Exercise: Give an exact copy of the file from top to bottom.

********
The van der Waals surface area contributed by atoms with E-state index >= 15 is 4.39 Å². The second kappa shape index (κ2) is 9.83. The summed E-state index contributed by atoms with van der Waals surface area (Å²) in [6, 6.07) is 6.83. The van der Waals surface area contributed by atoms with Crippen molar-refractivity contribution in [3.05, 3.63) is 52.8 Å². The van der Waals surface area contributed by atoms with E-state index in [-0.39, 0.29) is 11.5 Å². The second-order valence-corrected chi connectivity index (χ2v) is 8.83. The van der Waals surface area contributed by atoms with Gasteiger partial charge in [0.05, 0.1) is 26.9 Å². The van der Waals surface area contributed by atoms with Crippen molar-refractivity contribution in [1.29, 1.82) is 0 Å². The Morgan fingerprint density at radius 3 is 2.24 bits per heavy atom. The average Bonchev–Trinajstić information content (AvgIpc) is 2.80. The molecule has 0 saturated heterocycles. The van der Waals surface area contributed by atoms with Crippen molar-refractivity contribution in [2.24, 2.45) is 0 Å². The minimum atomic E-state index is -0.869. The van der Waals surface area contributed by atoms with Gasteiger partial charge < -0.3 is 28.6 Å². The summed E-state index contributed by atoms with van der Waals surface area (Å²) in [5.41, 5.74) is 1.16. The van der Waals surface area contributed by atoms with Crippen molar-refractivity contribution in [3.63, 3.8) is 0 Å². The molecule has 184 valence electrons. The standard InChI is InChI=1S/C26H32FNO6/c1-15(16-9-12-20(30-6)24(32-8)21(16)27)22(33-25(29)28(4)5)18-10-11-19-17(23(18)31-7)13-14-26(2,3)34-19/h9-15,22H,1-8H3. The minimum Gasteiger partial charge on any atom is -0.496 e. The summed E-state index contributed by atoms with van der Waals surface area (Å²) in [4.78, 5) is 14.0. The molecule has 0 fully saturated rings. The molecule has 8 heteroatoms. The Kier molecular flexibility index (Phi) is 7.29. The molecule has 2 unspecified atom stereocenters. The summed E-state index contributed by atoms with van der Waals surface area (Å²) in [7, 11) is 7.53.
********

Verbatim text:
The van der Waals surface area contributed by atoms with E-state index >= 15 is 4.39 Å². The second kappa shape index (κ2) is 9.83. The summed E-state index contributed by atoms with van der Waals surface area (Å²) in [6, 6.07) is 6.83. The van der Waals surface area contributed by atoms with Crippen molar-refractivity contribution in [3.05, 3.63) is 52.8 Å². The van der Waals surface area contributed by atoms with E-state index in [-0.39, 0.29) is 11.5 Å². The second-order valence-corrected chi connectivity index (χ2v) is 8.83. The van der Waals surface area contributed by atoms with Gasteiger partial charge in [0.05, 0.1) is 26.9 Å². The van der Waals surface area contributed by atoms with Crippen molar-refractivity contribution in [1.29, 1.82) is 0 Å². The Morgan fingerprint density at radius 3 is 2.24 bits per heavy atom. The average Bonchev–Trinajstić information content (AvgIpc) is 2.80. The molecule has 0 saturated heterocycles. The van der Waals surface area contributed by atoms with Crippen molar-refractivity contribution in [2.24, 2.45) is 0 Å². The minimum atomic E-state index is -0.869. The van der Waals surface area contributed by atoms with Gasteiger partial charge < -0.3 is 28.6 Å². The summed E-state index contributed by atoms with van der Waals surface area (Å²) in [5.41, 5.74) is 1.16. The van der Waals surface area contributed by atoms with Crippen molar-refractivity contribution in [3.63, 3.8) is 0 Å². The molecule has 184 valence electrons. The standard InChI is InChI=1S/C26H32FNO6/c1-15(16-9-12-20(30-6)24(32-8)21(16)27)22(33-25(29)28(4)5)18-10-11-19-17(23(18)31-7)13-14-26(2,3)34-19/h9-15,22H,1-8H3. The minimum Gasteiger partial charge on any atom is -0.496 e. The summed E-state index contributed by atoms with van der Waals surface area (Å²) in [4.78, 5) is 14.0. The molecule has 0 fully saturated rings. The molecule has 8 heteroatoms. The Kier molecular flexibility index (Phi) is 7.29. The molecule has 2 unspecified atom stereocenters. The summed E-state index contributed by atoms with van der Waals surface area (Å²) in [7, 11) is 7.53.